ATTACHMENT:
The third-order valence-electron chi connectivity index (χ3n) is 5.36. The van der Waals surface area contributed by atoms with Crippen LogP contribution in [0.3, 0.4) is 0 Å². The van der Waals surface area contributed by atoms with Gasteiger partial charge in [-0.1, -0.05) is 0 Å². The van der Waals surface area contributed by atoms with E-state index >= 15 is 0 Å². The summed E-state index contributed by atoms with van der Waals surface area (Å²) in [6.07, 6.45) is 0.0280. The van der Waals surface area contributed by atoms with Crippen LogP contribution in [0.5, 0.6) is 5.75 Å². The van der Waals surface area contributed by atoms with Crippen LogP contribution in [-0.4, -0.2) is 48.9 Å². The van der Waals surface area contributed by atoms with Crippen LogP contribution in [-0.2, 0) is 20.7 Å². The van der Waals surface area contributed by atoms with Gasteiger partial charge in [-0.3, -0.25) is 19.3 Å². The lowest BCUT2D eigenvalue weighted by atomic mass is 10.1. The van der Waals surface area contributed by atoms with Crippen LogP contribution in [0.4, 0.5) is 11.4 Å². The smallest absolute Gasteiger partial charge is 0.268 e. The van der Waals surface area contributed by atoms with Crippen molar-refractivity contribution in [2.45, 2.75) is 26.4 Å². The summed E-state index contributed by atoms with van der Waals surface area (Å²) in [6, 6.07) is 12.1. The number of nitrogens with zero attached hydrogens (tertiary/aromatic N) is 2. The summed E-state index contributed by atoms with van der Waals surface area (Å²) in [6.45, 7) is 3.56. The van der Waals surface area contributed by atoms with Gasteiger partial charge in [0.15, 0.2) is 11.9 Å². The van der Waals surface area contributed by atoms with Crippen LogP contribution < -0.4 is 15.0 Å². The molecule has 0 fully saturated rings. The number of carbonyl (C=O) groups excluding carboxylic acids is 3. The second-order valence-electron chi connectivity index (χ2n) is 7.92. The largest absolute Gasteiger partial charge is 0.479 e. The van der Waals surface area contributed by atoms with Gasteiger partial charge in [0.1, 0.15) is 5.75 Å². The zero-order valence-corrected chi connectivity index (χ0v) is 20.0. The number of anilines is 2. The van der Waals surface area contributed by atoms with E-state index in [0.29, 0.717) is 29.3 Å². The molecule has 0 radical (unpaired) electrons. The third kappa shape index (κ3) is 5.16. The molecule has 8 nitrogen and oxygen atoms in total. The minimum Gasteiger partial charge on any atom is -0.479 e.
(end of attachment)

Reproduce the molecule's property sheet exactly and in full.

The third-order valence-electron chi connectivity index (χ3n) is 5.36. The van der Waals surface area contributed by atoms with Crippen LogP contribution in [0.3, 0.4) is 0 Å². The van der Waals surface area contributed by atoms with Gasteiger partial charge in [-0.1, -0.05) is 0 Å². The van der Waals surface area contributed by atoms with E-state index >= 15 is 0 Å². The summed E-state index contributed by atoms with van der Waals surface area (Å²) in [6.07, 6.45) is 0.0280. The van der Waals surface area contributed by atoms with Crippen LogP contribution in [0.5, 0.6) is 5.75 Å². The van der Waals surface area contributed by atoms with Crippen LogP contribution in [-0.4, -0.2) is 48.9 Å². The van der Waals surface area contributed by atoms with Crippen LogP contribution in [-0.2, 0) is 20.7 Å². The van der Waals surface area contributed by atoms with Gasteiger partial charge in [-0.3, -0.25) is 19.3 Å². The lowest BCUT2D eigenvalue weighted by atomic mass is 10.1. The van der Waals surface area contributed by atoms with Crippen LogP contribution in [0.4, 0.5) is 11.4 Å². The smallest absolute Gasteiger partial charge is 0.268 e. The van der Waals surface area contributed by atoms with Crippen molar-refractivity contribution in [2.45, 2.75) is 26.4 Å². The summed E-state index contributed by atoms with van der Waals surface area (Å²) in [6, 6.07) is 12.1. The number of nitrogens with zero attached hydrogens (tertiary/aromatic N) is 2. The summed E-state index contributed by atoms with van der Waals surface area (Å²) in [6.45, 7) is 3.56. The van der Waals surface area contributed by atoms with Gasteiger partial charge in [0.15, 0.2) is 11.9 Å². The van der Waals surface area contributed by atoms with Crippen LogP contribution < -0.4 is 15.0 Å². The molecule has 0 fully saturated rings. The number of carbonyl (C=O) groups excluding carboxylic acids is 3. The second-order valence-electron chi connectivity index (χ2n) is 7.92. The largest absolute Gasteiger partial charge is 0.479 e. The van der Waals surface area contributed by atoms with Gasteiger partial charge in [0.1, 0.15) is 5.75 Å². The zero-order valence-corrected chi connectivity index (χ0v) is 20.0. The number of anilines is 2. The van der Waals surface area contributed by atoms with E-state index in [0.29, 0.717) is 29.3 Å². The molecule has 0 radical (unpaired) electrons. The third kappa shape index (κ3) is 5.16. The molecule has 8 nitrogen and oxygen atoms in total. The minimum Gasteiger partial charge on any atom is -0.479 e.